Fans of Francis will be thrilled to see the unflappable jockey-turned-private eye Sid Halley back up for a fourth book, after debuting in 1965’s Odds Against. Significantly, this is the final Dick Francis novel with his name as the sole author.
As per formula, the reader is presented with a whodunit while discovering yet another interesting facet of British horse racing. In this case, we learn all about internet gambling and race-fixing while Sid is hot on the trail of the crooks.
We also learn a lot more about Halley’s personality and emotional characteristics. In previous books, he was much like Jim Rockford: doggedly pursuing his prey while the prey continued to beat the tar out of him. Under Orders changes tactics by describing the bad guys going after someone other than Sid himself (since he now has a reputation) to try to stop his investigation. That change allows a lot of soul searching and honest assessment of life for our hero.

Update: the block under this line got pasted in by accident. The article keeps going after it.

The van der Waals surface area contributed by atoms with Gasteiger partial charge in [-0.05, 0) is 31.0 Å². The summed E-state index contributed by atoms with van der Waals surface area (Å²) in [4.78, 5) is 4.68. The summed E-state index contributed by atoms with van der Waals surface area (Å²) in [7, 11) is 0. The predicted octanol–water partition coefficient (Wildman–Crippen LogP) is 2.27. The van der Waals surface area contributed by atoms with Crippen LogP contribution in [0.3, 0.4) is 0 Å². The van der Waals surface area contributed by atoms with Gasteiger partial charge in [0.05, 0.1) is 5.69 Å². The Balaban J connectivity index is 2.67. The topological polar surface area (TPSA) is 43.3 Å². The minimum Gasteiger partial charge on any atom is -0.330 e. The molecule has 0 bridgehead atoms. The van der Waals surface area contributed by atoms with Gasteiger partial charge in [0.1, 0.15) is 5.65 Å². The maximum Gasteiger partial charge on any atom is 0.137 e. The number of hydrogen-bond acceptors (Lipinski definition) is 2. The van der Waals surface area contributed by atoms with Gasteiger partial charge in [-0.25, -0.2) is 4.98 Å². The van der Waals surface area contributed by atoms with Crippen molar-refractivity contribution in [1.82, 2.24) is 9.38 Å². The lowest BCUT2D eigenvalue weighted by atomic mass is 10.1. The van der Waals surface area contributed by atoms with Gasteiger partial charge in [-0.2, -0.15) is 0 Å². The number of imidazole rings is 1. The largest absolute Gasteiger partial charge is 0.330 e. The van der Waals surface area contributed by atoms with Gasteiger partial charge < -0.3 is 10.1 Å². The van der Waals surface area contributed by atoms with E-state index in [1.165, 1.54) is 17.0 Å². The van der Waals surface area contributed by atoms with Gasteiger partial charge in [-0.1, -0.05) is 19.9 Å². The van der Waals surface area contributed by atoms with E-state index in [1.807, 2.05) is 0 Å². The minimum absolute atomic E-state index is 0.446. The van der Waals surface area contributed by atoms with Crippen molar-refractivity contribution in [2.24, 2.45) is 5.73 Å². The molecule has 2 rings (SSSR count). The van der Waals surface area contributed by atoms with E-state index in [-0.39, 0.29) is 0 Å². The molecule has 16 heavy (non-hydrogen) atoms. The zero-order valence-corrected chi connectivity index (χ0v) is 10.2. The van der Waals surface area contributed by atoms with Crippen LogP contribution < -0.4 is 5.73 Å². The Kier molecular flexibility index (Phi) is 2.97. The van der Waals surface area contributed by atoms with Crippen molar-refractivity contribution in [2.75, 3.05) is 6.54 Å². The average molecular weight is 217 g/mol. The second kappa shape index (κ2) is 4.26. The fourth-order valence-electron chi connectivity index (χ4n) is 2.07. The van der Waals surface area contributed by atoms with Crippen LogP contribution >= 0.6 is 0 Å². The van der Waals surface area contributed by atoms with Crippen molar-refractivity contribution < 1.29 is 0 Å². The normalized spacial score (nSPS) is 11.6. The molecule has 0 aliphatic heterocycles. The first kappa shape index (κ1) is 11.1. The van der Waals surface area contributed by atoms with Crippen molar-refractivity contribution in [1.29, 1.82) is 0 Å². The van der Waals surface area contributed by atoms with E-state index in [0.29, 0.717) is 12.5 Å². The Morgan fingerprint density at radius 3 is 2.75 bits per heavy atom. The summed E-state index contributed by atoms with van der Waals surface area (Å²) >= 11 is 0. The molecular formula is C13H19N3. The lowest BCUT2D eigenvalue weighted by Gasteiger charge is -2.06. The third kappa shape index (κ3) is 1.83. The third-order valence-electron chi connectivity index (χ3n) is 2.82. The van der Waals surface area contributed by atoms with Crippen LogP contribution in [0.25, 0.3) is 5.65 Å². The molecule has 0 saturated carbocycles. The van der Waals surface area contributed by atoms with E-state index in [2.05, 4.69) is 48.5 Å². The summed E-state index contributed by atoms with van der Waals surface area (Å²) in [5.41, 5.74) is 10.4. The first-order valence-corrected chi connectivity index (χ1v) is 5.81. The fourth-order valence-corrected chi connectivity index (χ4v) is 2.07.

As is common among aging authors, the book takes up the usual shelf space, while being printed with larger type on thicker paper; this is not an extended read. The characters are interesting, but little space is devoted to real background or development. Although not strictly necessary, this is more enjoyable if the reader has already read the three previous Sid Halley mysteries: Odds Against, Whip Hand, and Come to Grief.
Rated: Moderate. Although there are only two uses of strong language, the narrative is heavily peppered with inappropriate references to deity together with plenty of uses of mild and moderate vulgar language. Some British readers may be taken aback by the sheer number (more than 70) of instances of “bloody” and “bleeding.” There are no explicit sexual situations.